According to Dhvani theory, the content of a good poem may be divided in two parts. One is directly expressed through the power of denotation of the words, and may include the meaning hinted at by their power of connotation or lakshana. The other, taken to be the soul of poetry, is the unexpressed or suggested meaning i.e. vyangya, i.e. 'revealed', or dhvani, sometimes linked with the denotative and connotative meanings of the words.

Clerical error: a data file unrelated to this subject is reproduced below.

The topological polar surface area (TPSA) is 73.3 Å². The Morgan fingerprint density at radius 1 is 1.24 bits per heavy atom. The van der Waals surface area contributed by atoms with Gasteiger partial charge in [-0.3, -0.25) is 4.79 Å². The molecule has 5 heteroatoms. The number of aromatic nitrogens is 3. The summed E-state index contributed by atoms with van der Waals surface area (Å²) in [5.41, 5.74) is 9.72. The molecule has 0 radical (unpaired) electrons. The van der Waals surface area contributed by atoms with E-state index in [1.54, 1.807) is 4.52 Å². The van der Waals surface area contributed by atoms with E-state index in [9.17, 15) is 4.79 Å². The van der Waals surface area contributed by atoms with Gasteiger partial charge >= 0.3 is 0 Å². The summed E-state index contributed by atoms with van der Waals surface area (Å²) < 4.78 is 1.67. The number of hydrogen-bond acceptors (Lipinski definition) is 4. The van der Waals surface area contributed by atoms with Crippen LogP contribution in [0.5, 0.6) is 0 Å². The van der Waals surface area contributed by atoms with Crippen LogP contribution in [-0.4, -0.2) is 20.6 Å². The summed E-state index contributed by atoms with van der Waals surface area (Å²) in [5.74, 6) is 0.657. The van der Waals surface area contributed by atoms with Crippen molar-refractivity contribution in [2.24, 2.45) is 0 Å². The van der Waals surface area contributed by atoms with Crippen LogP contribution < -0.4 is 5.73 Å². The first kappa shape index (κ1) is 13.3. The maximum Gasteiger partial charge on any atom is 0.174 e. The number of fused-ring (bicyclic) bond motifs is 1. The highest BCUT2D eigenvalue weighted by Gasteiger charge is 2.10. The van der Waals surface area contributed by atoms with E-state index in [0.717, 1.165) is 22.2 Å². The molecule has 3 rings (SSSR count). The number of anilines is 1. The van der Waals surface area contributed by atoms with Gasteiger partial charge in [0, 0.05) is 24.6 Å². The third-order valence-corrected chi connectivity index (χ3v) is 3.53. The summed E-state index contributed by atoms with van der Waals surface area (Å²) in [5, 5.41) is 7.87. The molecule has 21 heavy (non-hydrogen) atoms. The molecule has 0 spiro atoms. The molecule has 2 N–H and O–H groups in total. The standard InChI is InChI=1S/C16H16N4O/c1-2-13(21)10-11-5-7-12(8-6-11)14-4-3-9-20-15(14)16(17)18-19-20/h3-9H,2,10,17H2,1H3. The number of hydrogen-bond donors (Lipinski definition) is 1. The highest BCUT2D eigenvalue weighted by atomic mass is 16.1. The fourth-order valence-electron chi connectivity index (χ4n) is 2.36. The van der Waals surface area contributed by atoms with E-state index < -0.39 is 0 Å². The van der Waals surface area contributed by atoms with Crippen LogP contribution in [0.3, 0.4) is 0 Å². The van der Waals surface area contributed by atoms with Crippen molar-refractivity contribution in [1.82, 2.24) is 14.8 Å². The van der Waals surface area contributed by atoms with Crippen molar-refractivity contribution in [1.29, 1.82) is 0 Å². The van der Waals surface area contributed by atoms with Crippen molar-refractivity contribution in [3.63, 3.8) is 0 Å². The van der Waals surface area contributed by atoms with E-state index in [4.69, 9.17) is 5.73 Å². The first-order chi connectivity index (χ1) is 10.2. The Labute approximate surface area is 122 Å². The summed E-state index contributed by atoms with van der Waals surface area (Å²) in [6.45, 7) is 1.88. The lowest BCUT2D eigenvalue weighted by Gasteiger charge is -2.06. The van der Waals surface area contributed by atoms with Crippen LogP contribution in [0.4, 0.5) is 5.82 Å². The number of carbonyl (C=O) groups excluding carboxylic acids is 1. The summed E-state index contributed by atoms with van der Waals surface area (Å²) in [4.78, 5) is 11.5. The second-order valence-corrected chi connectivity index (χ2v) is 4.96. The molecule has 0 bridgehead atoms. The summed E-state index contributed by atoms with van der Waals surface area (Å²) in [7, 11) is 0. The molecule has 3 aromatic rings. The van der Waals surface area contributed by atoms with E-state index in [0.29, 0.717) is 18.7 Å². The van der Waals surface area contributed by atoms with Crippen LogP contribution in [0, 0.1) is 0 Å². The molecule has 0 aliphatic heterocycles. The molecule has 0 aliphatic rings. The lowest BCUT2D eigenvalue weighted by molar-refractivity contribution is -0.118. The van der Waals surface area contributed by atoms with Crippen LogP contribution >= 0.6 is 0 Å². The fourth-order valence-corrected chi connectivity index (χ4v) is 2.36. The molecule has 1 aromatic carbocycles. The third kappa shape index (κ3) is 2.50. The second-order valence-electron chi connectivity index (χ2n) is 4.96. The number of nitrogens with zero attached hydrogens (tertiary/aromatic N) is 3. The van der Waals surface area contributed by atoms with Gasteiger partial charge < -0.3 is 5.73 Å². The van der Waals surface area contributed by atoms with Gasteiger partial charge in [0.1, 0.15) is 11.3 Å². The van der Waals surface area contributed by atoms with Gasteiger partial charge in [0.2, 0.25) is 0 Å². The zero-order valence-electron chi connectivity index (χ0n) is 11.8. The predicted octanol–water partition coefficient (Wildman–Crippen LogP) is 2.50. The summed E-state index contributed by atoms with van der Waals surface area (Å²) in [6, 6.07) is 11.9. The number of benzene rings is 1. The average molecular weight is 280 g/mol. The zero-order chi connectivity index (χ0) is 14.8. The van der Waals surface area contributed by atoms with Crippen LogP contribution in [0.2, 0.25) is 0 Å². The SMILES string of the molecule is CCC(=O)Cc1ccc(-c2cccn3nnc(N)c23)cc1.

Tradition delineates three types of dhvani. When the expressive words offer their direct meaning and, in turn, suggest some other, charming, matter (vastu) or idea, it is called vastudhvani. For instance, 'the sun has set' may mean to a peasant that it is time to stop tilling the field, whereas for a housewife it may suggest, 'It is time to cook the food.' When in addition to the expressed meaning, some striking and embellished meaning is suggested, it becomes alamkara (ornamental) dhvani, understood as different from the expressed figure of speech. And when a poet, by carefully choosing his words, makes them convey far more than their bare meanings and so induces a whole series of emotions it creates rasadidhvani.